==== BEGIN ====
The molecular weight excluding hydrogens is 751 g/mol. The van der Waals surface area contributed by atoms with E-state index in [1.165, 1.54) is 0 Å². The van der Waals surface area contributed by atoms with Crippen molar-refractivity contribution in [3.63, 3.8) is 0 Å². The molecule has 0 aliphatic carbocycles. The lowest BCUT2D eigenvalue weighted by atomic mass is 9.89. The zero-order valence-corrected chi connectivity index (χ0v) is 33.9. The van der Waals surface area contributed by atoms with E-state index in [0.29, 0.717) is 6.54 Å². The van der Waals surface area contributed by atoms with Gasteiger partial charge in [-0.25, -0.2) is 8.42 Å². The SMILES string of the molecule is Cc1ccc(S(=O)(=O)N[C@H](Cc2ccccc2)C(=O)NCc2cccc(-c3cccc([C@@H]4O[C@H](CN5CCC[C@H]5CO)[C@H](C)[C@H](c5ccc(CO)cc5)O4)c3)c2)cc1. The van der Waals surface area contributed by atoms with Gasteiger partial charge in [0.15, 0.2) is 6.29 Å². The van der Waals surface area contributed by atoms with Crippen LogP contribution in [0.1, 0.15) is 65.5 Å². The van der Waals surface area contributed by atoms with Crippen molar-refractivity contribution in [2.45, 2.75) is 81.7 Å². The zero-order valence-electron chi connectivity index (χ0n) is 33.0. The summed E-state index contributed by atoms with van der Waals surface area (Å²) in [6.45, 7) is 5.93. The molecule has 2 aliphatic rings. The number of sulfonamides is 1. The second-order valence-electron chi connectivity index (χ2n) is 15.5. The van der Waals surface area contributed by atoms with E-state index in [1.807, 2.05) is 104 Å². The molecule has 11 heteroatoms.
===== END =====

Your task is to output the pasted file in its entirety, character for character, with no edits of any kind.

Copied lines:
The molecular weight excluding hydrogens is 751 g/mol. The van der Waals surface area contributed by atoms with E-state index in [1.165, 1.54) is 0 Å². The van der Waals surface area contributed by atoms with Crippen molar-refractivity contribution in [3.63, 3.8) is 0 Å². The molecule has 0 aliphatic carbocycles. The lowest BCUT2D eigenvalue weighted by atomic mass is 9.89. The zero-order valence-corrected chi connectivity index (χ0v) is 33.9. The van der Waals surface area contributed by atoms with E-state index in [0.29, 0.717) is 6.54 Å². The van der Waals surface area contributed by atoms with Gasteiger partial charge in [-0.25, -0.2) is 8.42 Å². The SMILES string of the molecule is Cc1ccc(S(=O)(=O)N[C@H](Cc2ccccc2)C(=O)NCc2cccc(-c3cccc([C@@H]4O[C@H](CN5CCC[C@H]5CO)[C@H](C)[C@H](c5ccc(CO)cc5)O4)c3)c2)cc1. The van der Waals surface area contributed by atoms with Gasteiger partial charge in [0.15, 0.2) is 6.29 Å². The van der Waals surface area contributed by atoms with Crippen LogP contribution in [0.1, 0.15) is 65.5 Å². The van der Waals surface area contributed by atoms with Crippen molar-refractivity contribution in [2.45, 2.75) is 81.7 Å². The zero-order valence-electron chi connectivity index (χ0n) is 33.0. The summed E-state index contributed by atoms with van der Waals surface area (Å²) in [6.45, 7) is 5.93. The molecule has 2 aliphatic rings. The number of sulfonamides is 1. The second-order valence-electron chi connectivity index (χ2n) is 15.5. The van der Waals surface area contributed by atoms with E-state index in [1.807, 2.05) is 104 Å². The molecule has 11 heteroatoms.